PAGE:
We are crazy excited to announce that we have a judge for this year's poetry contest! Daisy Fried was a staff writer at City Paper when I started working here during the Jurassic (Park: The Lost World) era, and went on to become a poet of renown in places where poetry is properly renowned. She teaches at the Warren Wilson MFA Program in North Carolina and writes for the New York Times, Threepenny Review and Poetry. Her latest book, Women's Poetry is funny and touching and a joy to read. Here's what the New York Times had to say:
Fried is a poet who will “tense up” when she hears “an affirming poem,” finding “Sourness a kind of joy I try for intricately.” Her present-tense poems vividly record the impressions of our moment: road rage, smartphones, magnet loops, Facebook, a “gun megachurch.”
SO: Get to it poets! And fiction writers!
The deadline is Tuesday. Here are all the details.
Deadline: 5 p.m., Tuesday, April 16
Fiction: $5 entry fee per story. Stories should be 3,000 words or less and previously unpublished. No more than three fiction submissions per author.
Poetry: $5 entry fee per five poems. No more than 10 poems per poet.
Prizes: Winners get all the money — minus the judges’ honorariums — and have their work printed in City Paper. Runners up, also chosen by the judges, get posted online. Hopefully there will be a reading, too (but we said that last year).
These huge arts festivals can be overwhelming — how to figure out what's worth seeing? CP's sending someone to nearly every event PIFA's putting on over the next month to help you decide, so check back with Critical Mass all month long for comprehensive, ongoing reviews.
GROUP: Athenaeum of Philadelphia / Philadelphia Center for the Book
ATTENDED: Friday, April 5, 5 p.m., Athenaeum of Philadelphia
CLOSES: April 27
BRIEF SELF-DESCRIPTION: The Athenaeum’s extensive collections regarding the 1876 Centennial Exposition combine in this exhibition with the response of contemporary book artists to the themes of the Centennial, Susan B. Anthony and Women’s Suffrage, and the 1876 Fourth of July.
WE THINK: Even without this year’s PIFA theme for context, stepping into the Athenaeum of Philadelphia feels a bit like traveling backwards in time. A member-supported library designed and built in the mid 19th-century, it’s an obvious fit for an exhibition celebrating Philadelphia women of the centennial. “From Seneca Falls to Philadelphia” features work by ten contemporary book artists responding to themes of patriotism and women’s rights.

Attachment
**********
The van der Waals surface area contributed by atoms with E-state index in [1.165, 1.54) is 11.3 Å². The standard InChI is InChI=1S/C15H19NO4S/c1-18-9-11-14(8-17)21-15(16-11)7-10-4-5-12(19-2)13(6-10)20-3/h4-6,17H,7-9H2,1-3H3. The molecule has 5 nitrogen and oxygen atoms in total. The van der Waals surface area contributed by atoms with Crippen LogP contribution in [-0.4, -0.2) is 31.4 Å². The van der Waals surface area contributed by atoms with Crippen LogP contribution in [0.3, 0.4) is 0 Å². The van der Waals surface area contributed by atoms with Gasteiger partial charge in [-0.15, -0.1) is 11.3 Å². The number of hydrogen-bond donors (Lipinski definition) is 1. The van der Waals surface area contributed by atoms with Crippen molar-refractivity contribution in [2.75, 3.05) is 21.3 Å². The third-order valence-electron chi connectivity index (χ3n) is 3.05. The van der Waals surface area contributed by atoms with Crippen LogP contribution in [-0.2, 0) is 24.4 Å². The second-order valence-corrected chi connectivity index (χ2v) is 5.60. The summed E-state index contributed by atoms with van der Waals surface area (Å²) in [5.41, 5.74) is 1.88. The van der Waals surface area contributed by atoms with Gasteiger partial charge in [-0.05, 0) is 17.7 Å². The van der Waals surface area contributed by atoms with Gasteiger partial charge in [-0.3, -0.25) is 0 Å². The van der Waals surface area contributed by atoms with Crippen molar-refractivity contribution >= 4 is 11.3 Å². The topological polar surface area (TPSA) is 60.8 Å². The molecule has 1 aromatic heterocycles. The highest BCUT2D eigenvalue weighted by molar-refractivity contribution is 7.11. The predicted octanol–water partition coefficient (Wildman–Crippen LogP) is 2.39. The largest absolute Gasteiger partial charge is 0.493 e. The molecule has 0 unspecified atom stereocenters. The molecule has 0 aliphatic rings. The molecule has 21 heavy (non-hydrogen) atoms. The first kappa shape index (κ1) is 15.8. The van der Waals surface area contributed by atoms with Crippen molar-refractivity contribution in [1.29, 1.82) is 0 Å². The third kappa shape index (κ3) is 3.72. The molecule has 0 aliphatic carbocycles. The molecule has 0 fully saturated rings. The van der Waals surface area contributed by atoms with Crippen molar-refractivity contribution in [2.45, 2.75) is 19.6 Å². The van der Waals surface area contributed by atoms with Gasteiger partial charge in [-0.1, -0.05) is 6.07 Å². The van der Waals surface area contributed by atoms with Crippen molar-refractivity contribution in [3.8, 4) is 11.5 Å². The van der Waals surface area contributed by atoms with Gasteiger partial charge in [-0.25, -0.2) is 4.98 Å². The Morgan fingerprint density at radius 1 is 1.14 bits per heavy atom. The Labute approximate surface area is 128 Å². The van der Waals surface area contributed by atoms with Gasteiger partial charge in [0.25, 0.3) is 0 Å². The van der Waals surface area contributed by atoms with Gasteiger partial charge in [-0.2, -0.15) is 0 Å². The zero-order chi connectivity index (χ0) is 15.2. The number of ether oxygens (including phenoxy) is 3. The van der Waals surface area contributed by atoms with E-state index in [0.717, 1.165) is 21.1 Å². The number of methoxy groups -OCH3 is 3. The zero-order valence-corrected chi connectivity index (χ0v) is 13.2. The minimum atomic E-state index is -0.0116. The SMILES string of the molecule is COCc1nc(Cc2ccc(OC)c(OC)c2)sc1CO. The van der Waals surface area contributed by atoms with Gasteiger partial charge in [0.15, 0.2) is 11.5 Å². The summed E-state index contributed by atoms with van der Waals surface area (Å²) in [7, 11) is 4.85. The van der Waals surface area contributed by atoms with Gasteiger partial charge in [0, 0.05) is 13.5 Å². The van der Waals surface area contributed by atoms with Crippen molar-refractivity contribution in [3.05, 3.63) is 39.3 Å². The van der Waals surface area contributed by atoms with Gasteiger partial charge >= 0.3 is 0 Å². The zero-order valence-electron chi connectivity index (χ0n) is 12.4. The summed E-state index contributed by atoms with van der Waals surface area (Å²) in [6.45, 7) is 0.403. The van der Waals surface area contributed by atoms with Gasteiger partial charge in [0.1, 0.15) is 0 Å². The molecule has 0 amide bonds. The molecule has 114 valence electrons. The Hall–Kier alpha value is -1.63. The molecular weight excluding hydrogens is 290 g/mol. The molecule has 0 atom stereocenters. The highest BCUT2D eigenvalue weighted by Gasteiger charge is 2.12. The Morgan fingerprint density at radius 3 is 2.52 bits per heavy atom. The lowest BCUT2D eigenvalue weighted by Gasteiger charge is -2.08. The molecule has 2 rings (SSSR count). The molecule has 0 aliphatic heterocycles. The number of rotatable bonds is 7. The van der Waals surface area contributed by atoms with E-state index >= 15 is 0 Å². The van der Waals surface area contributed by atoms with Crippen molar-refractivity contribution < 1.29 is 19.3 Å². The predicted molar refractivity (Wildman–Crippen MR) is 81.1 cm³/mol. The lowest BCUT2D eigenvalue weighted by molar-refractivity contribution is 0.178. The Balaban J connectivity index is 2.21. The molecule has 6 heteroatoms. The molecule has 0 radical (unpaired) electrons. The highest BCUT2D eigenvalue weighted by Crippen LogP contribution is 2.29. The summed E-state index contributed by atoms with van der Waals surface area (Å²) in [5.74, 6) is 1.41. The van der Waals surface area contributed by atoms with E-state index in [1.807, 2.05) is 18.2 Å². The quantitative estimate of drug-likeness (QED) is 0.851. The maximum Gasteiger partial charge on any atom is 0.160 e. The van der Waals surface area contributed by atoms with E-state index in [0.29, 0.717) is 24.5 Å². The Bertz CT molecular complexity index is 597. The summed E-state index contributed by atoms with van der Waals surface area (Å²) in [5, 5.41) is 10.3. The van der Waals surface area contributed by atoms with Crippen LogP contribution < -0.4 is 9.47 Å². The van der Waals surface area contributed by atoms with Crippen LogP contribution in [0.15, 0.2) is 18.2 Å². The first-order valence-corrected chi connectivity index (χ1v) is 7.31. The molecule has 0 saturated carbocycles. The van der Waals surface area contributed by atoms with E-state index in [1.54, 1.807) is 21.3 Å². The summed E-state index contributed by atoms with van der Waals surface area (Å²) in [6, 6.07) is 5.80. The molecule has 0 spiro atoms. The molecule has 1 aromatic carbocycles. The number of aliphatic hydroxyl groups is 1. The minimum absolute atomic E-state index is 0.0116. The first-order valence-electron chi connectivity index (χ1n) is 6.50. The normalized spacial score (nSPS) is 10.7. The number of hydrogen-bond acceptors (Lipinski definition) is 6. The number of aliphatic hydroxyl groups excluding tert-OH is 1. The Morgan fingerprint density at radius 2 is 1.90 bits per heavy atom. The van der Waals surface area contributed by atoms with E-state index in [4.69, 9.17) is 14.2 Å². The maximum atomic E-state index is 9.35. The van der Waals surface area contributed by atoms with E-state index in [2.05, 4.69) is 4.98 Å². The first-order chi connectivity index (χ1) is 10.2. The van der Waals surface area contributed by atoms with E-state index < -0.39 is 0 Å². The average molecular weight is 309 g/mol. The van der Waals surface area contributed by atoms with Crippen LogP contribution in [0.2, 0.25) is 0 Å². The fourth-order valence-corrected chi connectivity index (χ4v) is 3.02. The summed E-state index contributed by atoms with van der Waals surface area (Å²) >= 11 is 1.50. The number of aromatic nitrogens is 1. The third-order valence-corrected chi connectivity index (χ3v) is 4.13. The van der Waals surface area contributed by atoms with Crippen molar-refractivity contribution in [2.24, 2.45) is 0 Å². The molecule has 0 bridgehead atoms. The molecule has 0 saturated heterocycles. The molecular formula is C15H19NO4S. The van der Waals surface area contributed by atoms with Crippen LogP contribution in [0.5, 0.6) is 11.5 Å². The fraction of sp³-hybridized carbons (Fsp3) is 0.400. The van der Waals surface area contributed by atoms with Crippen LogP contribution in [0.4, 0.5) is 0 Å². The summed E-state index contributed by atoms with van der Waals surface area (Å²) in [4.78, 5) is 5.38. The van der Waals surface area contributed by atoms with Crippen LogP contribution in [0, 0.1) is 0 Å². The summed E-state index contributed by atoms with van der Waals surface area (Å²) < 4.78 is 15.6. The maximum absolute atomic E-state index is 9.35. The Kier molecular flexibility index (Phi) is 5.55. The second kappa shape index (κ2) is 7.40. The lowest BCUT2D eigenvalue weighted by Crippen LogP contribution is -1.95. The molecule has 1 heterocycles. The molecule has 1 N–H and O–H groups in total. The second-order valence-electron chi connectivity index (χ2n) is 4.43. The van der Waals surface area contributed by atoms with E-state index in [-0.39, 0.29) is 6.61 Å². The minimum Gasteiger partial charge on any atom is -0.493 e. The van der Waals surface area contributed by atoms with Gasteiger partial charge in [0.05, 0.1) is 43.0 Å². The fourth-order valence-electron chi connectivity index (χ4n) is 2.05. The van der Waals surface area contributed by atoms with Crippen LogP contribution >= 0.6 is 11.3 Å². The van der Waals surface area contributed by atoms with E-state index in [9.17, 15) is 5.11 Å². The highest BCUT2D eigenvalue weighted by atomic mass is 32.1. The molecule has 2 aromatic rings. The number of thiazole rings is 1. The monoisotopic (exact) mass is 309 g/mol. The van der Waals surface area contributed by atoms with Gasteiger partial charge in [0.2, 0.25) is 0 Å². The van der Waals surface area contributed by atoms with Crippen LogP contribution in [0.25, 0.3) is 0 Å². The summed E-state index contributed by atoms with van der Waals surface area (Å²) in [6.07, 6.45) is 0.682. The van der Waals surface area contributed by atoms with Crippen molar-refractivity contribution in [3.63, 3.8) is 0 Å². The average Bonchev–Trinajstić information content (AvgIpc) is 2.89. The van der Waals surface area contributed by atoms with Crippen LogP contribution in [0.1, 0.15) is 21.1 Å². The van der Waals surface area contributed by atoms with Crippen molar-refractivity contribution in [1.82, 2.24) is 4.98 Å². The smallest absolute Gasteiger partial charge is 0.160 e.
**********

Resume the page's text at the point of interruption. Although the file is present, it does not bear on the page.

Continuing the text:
Several of the pieces are fictional accounts of Philadelphia women of the era—imaged facsimiles of what their personal journals or photo albums might have looked like. Others are more formally experimental, like Susan Bonthron’s Almost There, a scroll printed with the silhouettes of famous female suffragists and contained by four walls of translucent American flags. The exhibition’s standout piece is Carol Phillips To The Ladies Declaration. A two-dimensional work formed by two joined, light green pages, Phillips’ piece juxtaposes text from the Declaration of the Rights of Women of the United States with text and images from a corset pamphlet distributed by Alice C. Fletcher & Company. (We weren't allowed to take photos in the gallery, unfortunately.)
PREVIOUSLY IN PIFA: Dizzy Gillespie on Philly jazz.
Actually it's kind of a trickle. Now's your chance to strike. Send your poems! Send your stories!
The great Nigerian author of Things Fall Apart and several other novels, stories and essays has passed away. In this video, Bill Moyers interviews Chinua Achebe for PBS. Read the New York Times obit here.
Every year, Vida, a web site focusing on "women in the literary arts," breaks down the output of several national literary/literary-ish publications — Paris Review, New Yorker, Granta, Harper's — by gender. And every year the results skew male. We're talking writers, authors, book reviewers and more. Dudes all over the place. Emily Guendelsberger took one look at it and said, "I always did wonder why Philip Roth was so acclaimed." Check out Vida's amazing assortment of bar graphs here. Ooh, even better, go here for the extended intro and slideshow.